Finding the Fine Line (Psalm 91:11-13)
For he will command his angels concerning you to guard you in all your ways. ¹²On their hands they will bear you up, lest you strike your foot against a stone. ¹³You will tread on the lion and the adder; the young lion and the serpent you will trample underfoot. –Psalm 91:11-13
There is a fine line between faith and presumption. Sometimes we need help to discern the difference. The promise of security and safety to the one who has made the Lord his dwelling place (Psalm 91:9) presents just such a need. God’s Word promises the dweller that “he will command his angels...to guard you in all your ways,” “they will bear you up,” and “the young lion and the serpent you will trample underfoot” (Psalm 91:11-13).
I have known people in days past who take this promise as literally and certain as death and taxes. I have known folks for whom a Sunday morning worship service is not complete without someone walking among live rattlesnakes as an act of faith. After all, they reason, God said He would protect and God never lies.
True, God does not lie nor does He make promises He has no intention of keeping. Paul makes no exaggeration when he declares in the Spirit, “Let God be true and every man a liar” (Romans 3:4, NIV.) So what do we do when we encounter promises that appear too good to be true?
Jesus Himself gives us the answer. The Spirit drove Jesus into the wilderness for 40 days right after He was baptized and began His public ministry. There the devil tempted Jesus to betray His mission and His Father and His own integrity. One of those temptations took the form of these very words, this very promise in Psalm 91. You can find the whole story in Matthew 4. Taking Jesus up to the highest point of the temple, Satan tempted Jesus to jump off and trust God to rescue Him, quoting portions of verses 11-13. There is much to say about how the devil uses the Word of God against the people of God, but we must save that for another time. It is Jesus’ response that is most helpful for our immediate concern.
Jesus said, “Again it is written, ‘You shall not put the Lord your God to the test.’” Jesus went to the heart of the matter by going to what is the matter with the heart. Motive, the condition and position of a person’s heart toward God, is a major factor in discerning the difference between faith and presumption. Presumption whispers, “God loves me. I can do what I want, how I want, for any reason I want, with any outcome I want, and God will accept it and keep me safe because He loves me. He is always about me.”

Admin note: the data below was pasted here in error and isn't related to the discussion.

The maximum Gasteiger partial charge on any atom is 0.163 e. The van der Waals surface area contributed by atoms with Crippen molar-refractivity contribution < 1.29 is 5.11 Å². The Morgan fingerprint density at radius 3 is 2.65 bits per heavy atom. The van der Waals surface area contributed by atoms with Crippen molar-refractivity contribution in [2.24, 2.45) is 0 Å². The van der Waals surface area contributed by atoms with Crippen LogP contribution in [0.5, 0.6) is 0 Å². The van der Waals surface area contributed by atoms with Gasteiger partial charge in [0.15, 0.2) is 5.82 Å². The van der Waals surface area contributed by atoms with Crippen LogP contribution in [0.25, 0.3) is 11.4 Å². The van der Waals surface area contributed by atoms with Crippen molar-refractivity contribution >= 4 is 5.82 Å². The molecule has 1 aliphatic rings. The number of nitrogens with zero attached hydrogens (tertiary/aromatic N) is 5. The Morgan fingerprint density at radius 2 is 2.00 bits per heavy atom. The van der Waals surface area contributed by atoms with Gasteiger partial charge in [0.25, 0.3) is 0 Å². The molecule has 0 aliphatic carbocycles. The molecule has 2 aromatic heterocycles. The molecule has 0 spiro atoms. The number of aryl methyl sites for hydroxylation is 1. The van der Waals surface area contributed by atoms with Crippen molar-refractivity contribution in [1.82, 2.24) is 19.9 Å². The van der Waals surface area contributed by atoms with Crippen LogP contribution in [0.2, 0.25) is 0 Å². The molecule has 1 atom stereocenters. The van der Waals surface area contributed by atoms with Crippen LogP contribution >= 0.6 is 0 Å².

Faith, on the other hand, is not only the gift of God (Ephesians 2:8), it is all about God. Faith doesn’t test God. Faith loves God’s glory and trusts God’s will to always act for His glory in every providence. Faith exalts God and lives so that the Truth may be known in each believer's life.
It would not be faith but foolishness to put oneself in danger just to see if God will act in a particular way. It would not be faith but presumption to attempt to bind God with words (and His own Word at that) so that we, not He, might be glorified.
Faith trusts God with the whole heart to act for His glory in every circumstance we experience. Presumption thinks God will act for our glory just because we say so. Presumption is of the devil and serves the flesh in sinful pride. Faith is of God and serves His glory in the Spirit. Presumption jumps from the heights to serve self and falls to the depths of hell. Faith stands on the Word and is exalted with Christ to highest heavens (cf. Col 3:1-3).
We do not like to think of ourselves as presumptuous–going beyond the limits God has set for us. But such is the nature of sin. Where are you tempted to presume God will act how you want Him to, rather than trusting Him in faith to do what He deems best?
David boldly pleads with God: “Search me, O God, and know my heart! Try me and know my thoughts! And see if there be any grievous way in me, and lead me in the way everlasting” (Psalm 139). Have you made such a heart-felt request of God? What do you think He would find?
Thank God that discerning the difference between faith and presumption is His work on our behalf (Philippians 2:13). Ask Him to give you grace to know the difference and praise Him for His ongoing work that He has promised to finish (Philippians 1:6).
Dale McIntire (D.Min, Bethel Theological Seminary) has pastored Cornerstone Community Church for 28 years and is the author of Catching the Wind: A Guide for Interpreting Ecclesiastes. He is married to the originator of the Fighter Verses concept, Linda Fregeau McIntire, who also authors and co-authors Truth78 resources. They share a like zeal for infusing the next generation with love for God’s Word.